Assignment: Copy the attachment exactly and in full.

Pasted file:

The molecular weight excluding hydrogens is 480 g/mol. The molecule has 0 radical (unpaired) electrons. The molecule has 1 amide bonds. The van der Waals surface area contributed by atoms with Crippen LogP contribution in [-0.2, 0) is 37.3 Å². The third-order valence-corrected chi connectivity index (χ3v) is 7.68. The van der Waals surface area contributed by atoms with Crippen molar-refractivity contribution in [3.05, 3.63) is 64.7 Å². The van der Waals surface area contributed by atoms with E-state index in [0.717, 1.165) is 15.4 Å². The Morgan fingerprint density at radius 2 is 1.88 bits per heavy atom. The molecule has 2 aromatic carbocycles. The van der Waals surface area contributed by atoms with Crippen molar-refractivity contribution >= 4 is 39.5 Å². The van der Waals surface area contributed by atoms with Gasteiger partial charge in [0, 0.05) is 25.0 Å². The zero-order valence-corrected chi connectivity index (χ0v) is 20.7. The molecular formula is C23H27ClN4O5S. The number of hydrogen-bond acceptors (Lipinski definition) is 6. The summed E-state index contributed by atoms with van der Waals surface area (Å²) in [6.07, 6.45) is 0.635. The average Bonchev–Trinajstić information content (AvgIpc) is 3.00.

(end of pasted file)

The molecular weight excluding hydrogens is 480 g/mol. The molecule has 0 radical (unpaired) electrons. The molecule has 1 amide bonds. The van der Waals surface area contributed by atoms with Crippen LogP contribution in [-0.2, 0) is 37.3 Å². The third-order valence-corrected chi connectivity index (χ3v) is 7.68. The van der Waals surface area contributed by atoms with Crippen molar-refractivity contribution in [3.05, 3.63) is 64.7 Å². The van der Waals surface area contributed by atoms with E-state index in [0.717, 1.165) is 15.4 Å². The Morgan fingerprint density at radius 2 is 1.88 bits per heavy atom. The molecule has 2 aromatic carbocycles. The van der Waals surface area contributed by atoms with Crippen molar-refractivity contribution >= 4 is 39.5 Å². The van der Waals surface area contributed by atoms with Gasteiger partial charge in [0, 0.05) is 25.0 Å². The zero-order valence-corrected chi connectivity index (χ0v) is 20.7. The molecular formula is C23H27ClN4O5S. The number of hydrogen-bond acceptors (Lipinski definition) is 6. The summed E-state index contributed by atoms with van der Waals surface area (Å²) in [6.07, 6.45) is 0.635. The average Bonchev–Trinajstić information content (AvgIpc) is 3.00.